In my view, the last 10 or 15 years have laid the groundwork for this coming disaster, because we have sidelined our “deficit hawks.” In our democracy, politicians get elected by spending money and promising to spend money, not by saying No to our powerful interest groups. Our politics have become bidding wars with Bernie Sanders and Elizabeth Warren leading the way, making it easier for the Joe Bidens and the Donald Trumps to promise to “borrow” and spend trillions more than we have, just so long as their spending is less than what Bernie and Liz propose. You see, that makes them moderates.

Had we instead tightened our belt, we would have faced some immediate pain, but we would take away this potential future disaster scenario and, in this pandemic crisis, we could reasonably borrow our way out of it and plan to repay the spending later…and then do so. So when times were good, we didn’t balance the budget and make it clear that we were on the road to repaying our debts, we just kept borrowing and spending even more. And now times are bad, and we are digging our hole several times deeper than it ever should be.

Democracy is a great system, maybe the best ever devised by humankind, but this perpetual deficit spending exposes a serious flaw. Politicians cannot run and win on balancing the budget and making tough choices to cut entitlements or raise taxes. And for every trillion dollars we deficit-spend in the short run, we will have a trillion dollars of belt-tightening to do in the long run. Or we will face the worse consequences of people losing faith in our monetary system if we just keep letting the debt go up forever.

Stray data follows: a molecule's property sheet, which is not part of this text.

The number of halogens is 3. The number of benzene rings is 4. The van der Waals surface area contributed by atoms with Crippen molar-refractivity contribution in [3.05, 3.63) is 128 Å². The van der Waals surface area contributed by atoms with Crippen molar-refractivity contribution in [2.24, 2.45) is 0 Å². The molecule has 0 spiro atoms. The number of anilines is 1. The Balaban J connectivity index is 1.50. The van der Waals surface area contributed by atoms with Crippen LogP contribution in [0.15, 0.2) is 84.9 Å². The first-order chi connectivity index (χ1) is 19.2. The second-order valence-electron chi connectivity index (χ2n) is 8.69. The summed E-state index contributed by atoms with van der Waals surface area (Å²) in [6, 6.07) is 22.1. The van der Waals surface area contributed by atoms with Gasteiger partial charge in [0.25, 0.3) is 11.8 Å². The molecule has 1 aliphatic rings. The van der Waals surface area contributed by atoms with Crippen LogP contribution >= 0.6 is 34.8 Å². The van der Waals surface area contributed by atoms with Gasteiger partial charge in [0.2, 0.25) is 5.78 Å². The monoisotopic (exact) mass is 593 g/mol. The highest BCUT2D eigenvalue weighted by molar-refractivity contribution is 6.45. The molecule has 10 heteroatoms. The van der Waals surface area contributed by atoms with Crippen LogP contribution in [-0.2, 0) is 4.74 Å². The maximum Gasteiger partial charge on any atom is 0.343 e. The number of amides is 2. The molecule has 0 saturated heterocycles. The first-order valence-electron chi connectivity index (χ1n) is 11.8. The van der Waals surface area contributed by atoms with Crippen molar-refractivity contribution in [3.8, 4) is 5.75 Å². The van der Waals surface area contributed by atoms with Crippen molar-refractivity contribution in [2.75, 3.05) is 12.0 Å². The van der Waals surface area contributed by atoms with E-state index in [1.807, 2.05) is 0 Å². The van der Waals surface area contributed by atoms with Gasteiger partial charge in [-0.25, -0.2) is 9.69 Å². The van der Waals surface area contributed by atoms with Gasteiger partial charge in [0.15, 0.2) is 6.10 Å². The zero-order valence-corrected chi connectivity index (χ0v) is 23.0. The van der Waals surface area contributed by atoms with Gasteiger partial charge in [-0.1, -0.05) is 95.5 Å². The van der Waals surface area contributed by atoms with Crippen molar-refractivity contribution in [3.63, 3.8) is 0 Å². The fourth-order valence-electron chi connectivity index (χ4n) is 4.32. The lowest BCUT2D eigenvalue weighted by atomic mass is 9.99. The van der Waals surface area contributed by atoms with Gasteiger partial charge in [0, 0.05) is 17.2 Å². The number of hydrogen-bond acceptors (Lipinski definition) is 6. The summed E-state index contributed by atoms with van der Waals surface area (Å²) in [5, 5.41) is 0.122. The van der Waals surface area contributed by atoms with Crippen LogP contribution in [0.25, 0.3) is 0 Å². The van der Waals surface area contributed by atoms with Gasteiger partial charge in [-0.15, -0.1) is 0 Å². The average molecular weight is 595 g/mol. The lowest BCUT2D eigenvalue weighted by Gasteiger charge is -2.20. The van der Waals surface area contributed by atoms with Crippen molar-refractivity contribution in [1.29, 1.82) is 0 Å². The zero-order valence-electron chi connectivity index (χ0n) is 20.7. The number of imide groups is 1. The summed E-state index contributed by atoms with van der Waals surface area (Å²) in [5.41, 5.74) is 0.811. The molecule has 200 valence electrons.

Our deficit is now $20 or $21 trillion, and is expected to jump to probably $25 trillion next year. Who knows how soon we will hit $30 trillion. As interest payments increase and inflation starts to go up, this will either have to be voided debt or we will just stop counting it.

$30 Trillion is just the tip of the iceberg, of course. We have untold promises we must repay as well, including future retirement costs for government workers at the local, state, and federal level which are tens of trillions of dollars in debt right now. These future pensions costs assume high annual investment returns and are still way underfunded. After the recent stock market correction, the red ink will be far worse.

The reason we need to tackle these deficits and debts is because a crisis might hit us, and then we need to be able to open up the fiscal spigots to get over it. But instead of spending money like we will have to pay it back, Congress is spending money like we don’t. And perhaps that is because our leaders have figured out that at least on their watch, we don’t. And then we can pass the buck to the next generation, or maybe the one after that, and let them deal with the economic collapse. Is this the legacy we want to leave to future generations?


Allen Nitschelm is publisher of PublicEditorMA.com. He critiques the Boston Globe, mostly focusing on the bias in their news reporting. News articles are graded for bias, and the website has a listing of the average bias ratings for all reporters reviewed. See our website for more information and the four categories of articles we publish.